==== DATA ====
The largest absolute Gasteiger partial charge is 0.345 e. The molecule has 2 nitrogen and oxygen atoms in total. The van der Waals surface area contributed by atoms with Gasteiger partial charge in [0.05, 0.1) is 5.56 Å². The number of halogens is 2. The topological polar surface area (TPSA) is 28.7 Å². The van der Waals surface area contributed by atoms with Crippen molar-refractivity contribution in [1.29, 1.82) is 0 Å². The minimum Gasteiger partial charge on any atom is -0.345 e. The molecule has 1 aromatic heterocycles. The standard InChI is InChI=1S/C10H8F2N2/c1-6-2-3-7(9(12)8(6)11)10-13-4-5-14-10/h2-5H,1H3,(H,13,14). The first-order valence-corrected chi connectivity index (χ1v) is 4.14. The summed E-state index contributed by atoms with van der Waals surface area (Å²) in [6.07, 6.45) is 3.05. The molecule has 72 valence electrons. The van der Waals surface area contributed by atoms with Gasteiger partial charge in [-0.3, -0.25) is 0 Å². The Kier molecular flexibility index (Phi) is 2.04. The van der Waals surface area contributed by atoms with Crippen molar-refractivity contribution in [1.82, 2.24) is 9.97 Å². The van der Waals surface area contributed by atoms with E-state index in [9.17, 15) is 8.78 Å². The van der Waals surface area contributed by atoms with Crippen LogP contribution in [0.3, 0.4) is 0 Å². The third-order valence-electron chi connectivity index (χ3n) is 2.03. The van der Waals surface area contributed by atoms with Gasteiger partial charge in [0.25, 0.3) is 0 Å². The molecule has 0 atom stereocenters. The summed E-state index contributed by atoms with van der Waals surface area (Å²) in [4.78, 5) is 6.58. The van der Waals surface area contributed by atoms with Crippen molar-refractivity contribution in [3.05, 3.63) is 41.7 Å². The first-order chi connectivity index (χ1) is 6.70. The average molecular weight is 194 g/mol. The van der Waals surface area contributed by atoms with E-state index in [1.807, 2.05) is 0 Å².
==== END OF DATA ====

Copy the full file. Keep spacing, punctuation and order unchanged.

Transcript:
The largest absolute Gasteiger partial charge is 0.345 e. The molecule has 2 nitrogen and oxygen atoms in total. The van der Waals surface area contributed by atoms with Gasteiger partial charge in [0.05, 0.1) is 5.56 Å². The number of halogens is 2. The topological polar surface area (TPSA) is 28.7 Å². The van der Waals surface area contributed by atoms with Crippen molar-refractivity contribution in [1.29, 1.82) is 0 Å². The minimum Gasteiger partial charge on any atom is -0.345 e. The molecule has 1 aromatic heterocycles. The standard InChI is InChI=1S/C10H8F2N2/c1-6-2-3-7(9(12)8(6)11)10-13-4-5-14-10/h2-5H,1H3,(H,13,14). The first-order valence-corrected chi connectivity index (χ1v) is 4.14. The summed E-state index contributed by atoms with van der Waals surface area (Å²) in [6.07, 6.45) is 3.05. The molecule has 72 valence electrons. The van der Waals surface area contributed by atoms with Gasteiger partial charge in [-0.3, -0.25) is 0 Å². The Kier molecular flexibility index (Phi) is 2.04. The van der Waals surface area contributed by atoms with Crippen molar-refractivity contribution in [1.82, 2.24) is 9.97 Å². The van der Waals surface area contributed by atoms with E-state index in [9.17, 15) is 8.78 Å². The van der Waals surface area contributed by atoms with Crippen LogP contribution in [0.3, 0.4) is 0 Å². The third-order valence-electron chi connectivity index (χ3n) is 2.03. The van der Waals surface area contributed by atoms with Gasteiger partial charge in [0.25, 0.3) is 0 Å². The molecule has 0 atom stereocenters. The summed E-state index contributed by atoms with van der Waals surface area (Å²) in [4.78, 5) is 6.58. The van der Waals surface area contributed by atoms with Crippen molar-refractivity contribution in [3.05, 3.63) is 41.7 Å². The first-order chi connectivity index (χ1) is 6.70. The average molecular weight is 194 g/mol. The van der Waals surface area contributed by atoms with E-state index in [1.807, 2.05) is 0 Å².